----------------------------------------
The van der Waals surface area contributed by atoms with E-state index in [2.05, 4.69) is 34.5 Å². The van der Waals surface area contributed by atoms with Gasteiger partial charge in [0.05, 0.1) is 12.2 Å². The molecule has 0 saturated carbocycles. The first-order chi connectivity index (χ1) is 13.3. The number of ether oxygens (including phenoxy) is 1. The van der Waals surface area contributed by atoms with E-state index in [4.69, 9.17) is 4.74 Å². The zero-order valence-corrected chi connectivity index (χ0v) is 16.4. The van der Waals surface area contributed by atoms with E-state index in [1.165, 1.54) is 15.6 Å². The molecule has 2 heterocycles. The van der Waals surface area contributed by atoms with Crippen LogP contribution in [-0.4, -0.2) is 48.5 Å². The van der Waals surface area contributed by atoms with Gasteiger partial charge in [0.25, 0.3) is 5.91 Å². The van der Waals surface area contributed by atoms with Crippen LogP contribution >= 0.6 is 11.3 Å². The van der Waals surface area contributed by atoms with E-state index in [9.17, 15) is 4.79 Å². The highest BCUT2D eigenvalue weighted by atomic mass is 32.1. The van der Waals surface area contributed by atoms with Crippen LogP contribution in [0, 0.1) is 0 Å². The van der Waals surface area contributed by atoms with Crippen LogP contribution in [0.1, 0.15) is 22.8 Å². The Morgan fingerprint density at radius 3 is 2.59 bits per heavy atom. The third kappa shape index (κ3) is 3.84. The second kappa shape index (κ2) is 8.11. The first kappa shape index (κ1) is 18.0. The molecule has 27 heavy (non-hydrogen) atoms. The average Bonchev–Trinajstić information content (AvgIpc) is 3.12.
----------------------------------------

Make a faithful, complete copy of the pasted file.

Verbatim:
The van der Waals surface area contributed by atoms with E-state index in [2.05, 4.69) is 34.5 Å². The van der Waals surface area contributed by atoms with Gasteiger partial charge in [0.05, 0.1) is 12.2 Å². The molecule has 0 saturated carbocycles. The first-order chi connectivity index (χ1) is 13.3. The number of ether oxygens (including phenoxy) is 1. The van der Waals surface area contributed by atoms with E-state index in [4.69, 9.17) is 4.74 Å². The zero-order valence-corrected chi connectivity index (χ0v) is 16.4. The van der Waals surface area contributed by atoms with E-state index in [1.165, 1.54) is 15.6 Å². The molecule has 2 heterocycles. The van der Waals surface area contributed by atoms with Crippen LogP contribution in [-0.4, -0.2) is 48.5 Å². The van der Waals surface area contributed by atoms with Gasteiger partial charge in [0.25, 0.3) is 5.91 Å². The van der Waals surface area contributed by atoms with Crippen LogP contribution >= 0.6 is 11.3 Å². The van der Waals surface area contributed by atoms with E-state index in [9.17, 15) is 4.79 Å². The highest BCUT2D eigenvalue weighted by atomic mass is 32.1. The van der Waals surface area contributed by atoms with Crippen LogP contribution in [0, 0.1) is 0 Å². The van der Waals surface area contributed by atoms with Crippen LogP contribution in [0.1, 0.15) is 22.8 Å². The Morgan fingerprint density at radius 3 is 2.59 bits per heavy atom. The third kappa shape index (κ3) is 3.84. The second kappa shape index (κ2) is 8.11. The first kappa shape index (κ1) is 18.0. The molecule has 27 heavy (non-hydrogen) atoms. The average Bonchev–Trinajstić information content (AvgIpc) is 3.12.